Boris Johnson’s troubles over the weekend have dented his popularity with political punters, but he remains the overwhelming favourite to become the next UK Prime Minister.
Although his odds have contracted from 1/9 to 1/5 with most bookmakers, he is still a long way clear of his Tory Leadership rival Jeremy Hunt, who can be backed at 7/2. But while most punters betting in this market have been focusing on the two candidates for the leadership of the governing Conservative Party, there are other options.
Labour Party leader Jeremy Corbyn is available at anywhere between 25/1 and 100/1 with some bookmakers to be the next Prime Minister. This may seem like a token option in this particular market, but although Corbyn is a big outsider, his accession to the top job is not impossible.
Essentially, his chances hinge on a Conservative Party parliamentary meltdown, a scenario that is not that far-fetched. As it currently stand’s, their majority in the House of Commons, even with DUP support, stands at just two. At least two prominent Remain-supporting Tories, Kenneth Clarke and Dominic Grieve, have suggested that they would oppose Johnson as Prime Minister.
Here is where Johnson could get into difficulty. If he doesn’t do enough to reassure potential rebels, he may never get the chance to take office. Technically, Theresa May will be still be Prime Minister, and it is her constitutional duty, when she formally steps down, to recommend a successor who can command the confidence of the House. If it becomes clear that Johnson wouldn’t be able to do that, she may decide to hang on, in which case, chaos would follow fairly quickly.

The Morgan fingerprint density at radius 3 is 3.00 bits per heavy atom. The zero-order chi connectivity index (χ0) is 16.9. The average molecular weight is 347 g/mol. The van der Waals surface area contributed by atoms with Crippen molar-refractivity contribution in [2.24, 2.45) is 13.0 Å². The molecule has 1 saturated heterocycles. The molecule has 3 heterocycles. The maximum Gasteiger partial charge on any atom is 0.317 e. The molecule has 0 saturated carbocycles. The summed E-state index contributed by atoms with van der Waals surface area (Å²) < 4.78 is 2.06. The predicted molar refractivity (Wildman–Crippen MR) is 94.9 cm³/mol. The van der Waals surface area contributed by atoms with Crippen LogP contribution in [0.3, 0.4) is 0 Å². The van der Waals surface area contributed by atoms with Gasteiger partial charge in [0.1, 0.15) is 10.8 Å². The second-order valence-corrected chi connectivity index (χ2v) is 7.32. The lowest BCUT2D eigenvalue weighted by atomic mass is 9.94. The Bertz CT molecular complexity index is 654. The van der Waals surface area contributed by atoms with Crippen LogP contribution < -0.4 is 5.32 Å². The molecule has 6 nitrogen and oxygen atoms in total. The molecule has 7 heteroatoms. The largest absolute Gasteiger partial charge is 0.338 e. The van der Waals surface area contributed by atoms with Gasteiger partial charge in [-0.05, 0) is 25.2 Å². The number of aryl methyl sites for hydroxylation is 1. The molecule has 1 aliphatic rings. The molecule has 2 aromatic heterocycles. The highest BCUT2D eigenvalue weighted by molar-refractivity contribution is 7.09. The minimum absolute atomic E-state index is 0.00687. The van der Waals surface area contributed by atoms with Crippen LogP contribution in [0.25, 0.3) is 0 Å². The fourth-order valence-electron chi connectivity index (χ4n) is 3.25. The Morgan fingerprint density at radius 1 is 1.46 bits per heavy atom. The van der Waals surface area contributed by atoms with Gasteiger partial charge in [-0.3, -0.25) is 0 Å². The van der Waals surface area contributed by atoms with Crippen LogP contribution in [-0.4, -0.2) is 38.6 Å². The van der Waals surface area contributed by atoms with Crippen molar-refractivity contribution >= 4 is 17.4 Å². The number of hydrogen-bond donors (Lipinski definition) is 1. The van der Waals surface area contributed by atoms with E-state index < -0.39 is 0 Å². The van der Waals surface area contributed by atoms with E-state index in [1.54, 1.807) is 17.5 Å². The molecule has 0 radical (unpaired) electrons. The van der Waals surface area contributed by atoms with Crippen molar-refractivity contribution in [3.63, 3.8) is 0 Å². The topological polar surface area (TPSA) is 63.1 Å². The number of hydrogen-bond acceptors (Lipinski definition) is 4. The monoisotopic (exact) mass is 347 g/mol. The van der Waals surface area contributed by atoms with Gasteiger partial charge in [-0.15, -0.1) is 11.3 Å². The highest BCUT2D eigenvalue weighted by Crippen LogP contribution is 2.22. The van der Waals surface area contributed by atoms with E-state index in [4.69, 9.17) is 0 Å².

It is likely that she would face an immediate vote of confidence and equally likely that she would lose. She would then have fourteen days to recommend a Prime Minister who could command the support of the House. It is hard to see how, in those circumstances, that could be anything other than Johnson. If no successor is found, a general election would automatically be triggered.
Of course, Corbyn and the Labour Party are no certainties to win a General Election in the current febrile political climate, but although unlikely, the prospect of the Labour Leader beating Johnson and Hunt to the top job is not quite as far-fetched as you might think.